>Post-pandemic plane cabins
With mandatory masks and empty middle seats, air travel certainly looks different during the Covid-19 pandemic.
But London-based transportation design firm PriestmanGoode has taken it a step further, and re-imagined how airplane cabins could be outfitted to make the environment safer for passengers and crew.
PriestmanGoode proposes staggering the rows of seats, so that people have more private space.
Between each row of seats, a screen divider would extend from the ceiling to the top of the seat for additional protection.
One innovation that PriestmanGoode is touting is fabric that changes color after it's been cleaned.
The seat fabric is treated with "photochromic and thermochromic ink" that reacts to cleaning supplies to indicate that it's been disinfected with heat and light.
The design firm also proposes using far-UVC light to kill airborne germs and virus particles in the cabin.
The lights would be blue during the UVC light cleaning process, then shift to warm yellow when complete.
>Safe 'hugging booths' created
Some Texans are trying to relieve the loneliness and isolation that many elderly Americans are feeling during the coronavirus pandemic by creating safe "hugging booths".
Amber Crenshaw and her husband, Steve Crenshaw, own a business called Handle with Care and work with Unlimited Care Cottages, an assisted living facility.
Amber said she and her husband designed and built the hugging booths after one of the nurses suggested the idea.
Amber said that she and her husband designed it to fit into a standard door without gaps, and built it with materials that coronavirus cannot transmit through, allowing family members to hug each other safely.
"Just the power of touch is so important because it's been since March since these family members and the residents at the homes have been able to touch and hug," she said. "Through this, we've been able to create an opportunity for them to reach out and have a touch. It's huge, it brings lots of joy."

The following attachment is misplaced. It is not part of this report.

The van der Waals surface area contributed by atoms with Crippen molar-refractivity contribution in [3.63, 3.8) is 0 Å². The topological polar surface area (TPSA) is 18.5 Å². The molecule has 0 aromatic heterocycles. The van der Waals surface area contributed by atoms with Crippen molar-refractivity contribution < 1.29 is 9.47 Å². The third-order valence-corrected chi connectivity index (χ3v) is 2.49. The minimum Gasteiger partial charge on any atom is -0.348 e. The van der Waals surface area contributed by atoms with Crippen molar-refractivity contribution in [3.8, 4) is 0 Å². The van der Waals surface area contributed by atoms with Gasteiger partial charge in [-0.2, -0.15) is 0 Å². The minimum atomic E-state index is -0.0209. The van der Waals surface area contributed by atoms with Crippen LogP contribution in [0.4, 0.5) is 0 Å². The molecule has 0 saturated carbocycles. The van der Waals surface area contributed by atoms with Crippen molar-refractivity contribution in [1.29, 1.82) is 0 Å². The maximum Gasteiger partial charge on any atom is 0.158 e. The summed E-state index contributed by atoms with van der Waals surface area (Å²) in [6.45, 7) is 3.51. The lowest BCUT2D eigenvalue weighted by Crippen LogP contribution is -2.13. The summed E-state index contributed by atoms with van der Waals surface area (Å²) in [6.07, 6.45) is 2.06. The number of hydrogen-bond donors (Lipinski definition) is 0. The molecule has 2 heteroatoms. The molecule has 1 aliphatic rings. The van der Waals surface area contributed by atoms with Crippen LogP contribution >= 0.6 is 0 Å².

>$1.5M gold coronavirus mask
An Israeli jewelry company is working on what it says will be the world's most expensive coronavirus mask, a gold, diamond-encrusted face covering with a price tag of $1.5 million.
The 18-karat white gold mask will be decorated with 3,600 white and black diamonds and fitted with top-rated N99 filters at the request of the buyer, said designer Isaac Levy.
Levy, owner of the Yvel company, said the buyer had two other demands: That it be completed by the end of the year, and that it would be the priciest in the world.
That last condition, he said, "was the easiest to fulfill."
He declined to identify the buyer, but said he was a Chinese businessman living in the US.
The glitzed-up face mask may lend some pizzazz to the protective gear now mandatory in public spaces in many countries.
But at 270 grams - nearly 100 times that of a typical surgical mask - it is not likely to be a practical accessory to wear.
>Power, water shutoffs in LA
The mayor of Los Angeles has said the city will be authorized to shut off water and power to properties where large parties and gatherings are held despite restrictions imposed to curb the spread of coronavirus.
The order targets repeat offenders who have hosted large gatherings several times during the pandemic, Mayor Eric Garcetti said.
It's meant to deter them from hosting parties or events in the future, during a period of the pandemic when California continues to lead the country in coronavirus cases.
Garcetti called the parties "super-spreader events," attended by "super-spreader people."
Find more audio news on the China Daily app.